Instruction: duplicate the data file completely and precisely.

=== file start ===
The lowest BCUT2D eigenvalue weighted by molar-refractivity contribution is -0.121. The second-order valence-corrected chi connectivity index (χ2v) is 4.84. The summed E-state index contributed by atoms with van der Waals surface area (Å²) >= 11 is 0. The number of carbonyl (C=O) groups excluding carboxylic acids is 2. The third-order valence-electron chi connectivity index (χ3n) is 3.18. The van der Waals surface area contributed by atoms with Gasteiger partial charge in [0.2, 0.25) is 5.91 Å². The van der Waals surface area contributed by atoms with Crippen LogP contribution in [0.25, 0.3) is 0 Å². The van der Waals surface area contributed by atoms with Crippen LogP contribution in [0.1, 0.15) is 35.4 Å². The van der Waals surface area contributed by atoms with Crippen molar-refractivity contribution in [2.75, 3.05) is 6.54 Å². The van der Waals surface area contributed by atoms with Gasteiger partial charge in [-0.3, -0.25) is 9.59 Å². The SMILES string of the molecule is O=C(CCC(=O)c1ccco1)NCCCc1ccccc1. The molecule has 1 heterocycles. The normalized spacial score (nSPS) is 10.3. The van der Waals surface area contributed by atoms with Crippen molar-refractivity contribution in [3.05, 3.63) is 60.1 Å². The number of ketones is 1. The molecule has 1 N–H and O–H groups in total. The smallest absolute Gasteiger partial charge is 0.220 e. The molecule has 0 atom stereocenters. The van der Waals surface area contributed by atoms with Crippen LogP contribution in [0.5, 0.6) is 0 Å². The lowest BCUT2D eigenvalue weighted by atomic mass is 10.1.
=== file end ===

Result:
The lowest BCUT2D eigenvalue weighted by molar-refractivity contribution is -0.121. The second-order valence-corrected chi connectivity index (χ2v) is 4.84. The summed E-state index contributed by atoms with van der Waals surface area (Å²) >= 11 is 0. The number of carbonyl (C=O) groups excluding carboxylic acids is 2. The third-order valence-electron chi connectivity index (χ3n) is 3.18. The van der Waals surface area contributed by atoms with Gasteiger partial charge in [0.2, 0.25) is 5.91 Å². The van der Waals surface area contributed by atoms with Crippen LogP contribution in [0.25, 0.3) is 0 Å². The van der Waals surface area contributed by atoms with Crippen LogP contribution in [0.1, 0.15) is 35.4 Å². The van der Waals surface area contributed by atoms with Crippen molar-refractivity contribution in [2.75, 3.05) is 6.54 Å². The van der Waals surface area contributed by atoms with Gasteiger partial charge in [-0.3, -0.25) is 9.59 Å². The SMILES string of the molecule is O=C(CCC(=O)c1ccco1)NCCCc1ccccc1. The molecule has 1 heterocycles. The normalized spacial score (nSPS) is 10.3. The van der Waals surface area contributed by atoms with Crippen molar-refractivity contribution in [3.05, 3.63) is 60.1 Å². The number of ketones is 1. The molecule has 1 N–H and O–H groups in total. The smallest absolute Gasteiger partial charge is 0.220 e. The molecule has 0 atom stereocenters. The van der Waals surface area contributed by atoms with Crippen LogP contribution in [0.5, 0.6) is 0 Å². The lowest BCUT2D eigenvalue weighted by atomic mass is 10.1.